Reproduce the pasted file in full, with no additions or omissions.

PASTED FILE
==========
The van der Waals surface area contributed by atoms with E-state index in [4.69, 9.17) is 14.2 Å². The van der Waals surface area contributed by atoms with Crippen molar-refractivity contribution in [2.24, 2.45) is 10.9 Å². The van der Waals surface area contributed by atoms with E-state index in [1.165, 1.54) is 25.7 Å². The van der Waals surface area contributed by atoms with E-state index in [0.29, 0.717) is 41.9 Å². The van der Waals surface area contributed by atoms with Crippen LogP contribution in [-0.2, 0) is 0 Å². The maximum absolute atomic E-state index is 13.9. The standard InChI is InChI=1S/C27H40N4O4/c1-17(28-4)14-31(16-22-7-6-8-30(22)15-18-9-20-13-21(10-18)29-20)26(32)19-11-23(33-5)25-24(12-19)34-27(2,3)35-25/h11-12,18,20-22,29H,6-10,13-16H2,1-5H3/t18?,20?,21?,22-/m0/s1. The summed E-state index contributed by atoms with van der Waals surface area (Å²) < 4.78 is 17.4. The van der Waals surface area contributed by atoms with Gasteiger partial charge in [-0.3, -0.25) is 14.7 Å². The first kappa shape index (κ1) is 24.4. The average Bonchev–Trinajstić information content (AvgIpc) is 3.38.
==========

The van der Waals surface area contributed by atoms with E-state index in [4.69, 9.17) is 14.2 Å². The van der Waals surface area contributed by atoms with Crippen molar-refractivity contribution in [2.24, 2.45) is 10.9 Å². The van der Waals surface area contributed by atoms with E-state index in [1.165, 1.54) is 25.7 Å². The van der Waals surface area contributed by atoms with E-state index in [0.29, 0.717) is 41.9 Å². The van der Waals surface area contributed by atoms with Crippen LogP contribution in [-0.2, 0) is 0 Å². The maximum absolute atomic E-state index is 13.9. The standard InChI is InChI=1S/C27H40N4O4/c1-17(28-4)14-31(16-22-7-6-8-30(22)15-18-9-20-13-21(10-18)29-20)26(32)19-11-23(33-5)25-24(12-19)34-27(2,3)35-25/h11-12,18,20-22,29H,6-10,13-16H2,1-5H3/t18?,20?,21?,22-/m0/s1. The summed E-state index contributed by atoms with van der Waals surface area (Å²) < 4.78 is 17.4. The van der Waals surface area contributed by atoms with Gasteiger partial charge in [-0.3, -0.25) is 14.7 Å². The first kappa shape index (κ1) is 24.4. The average Bonchev–Trinajstić information content (AvgIpc) is 3.38.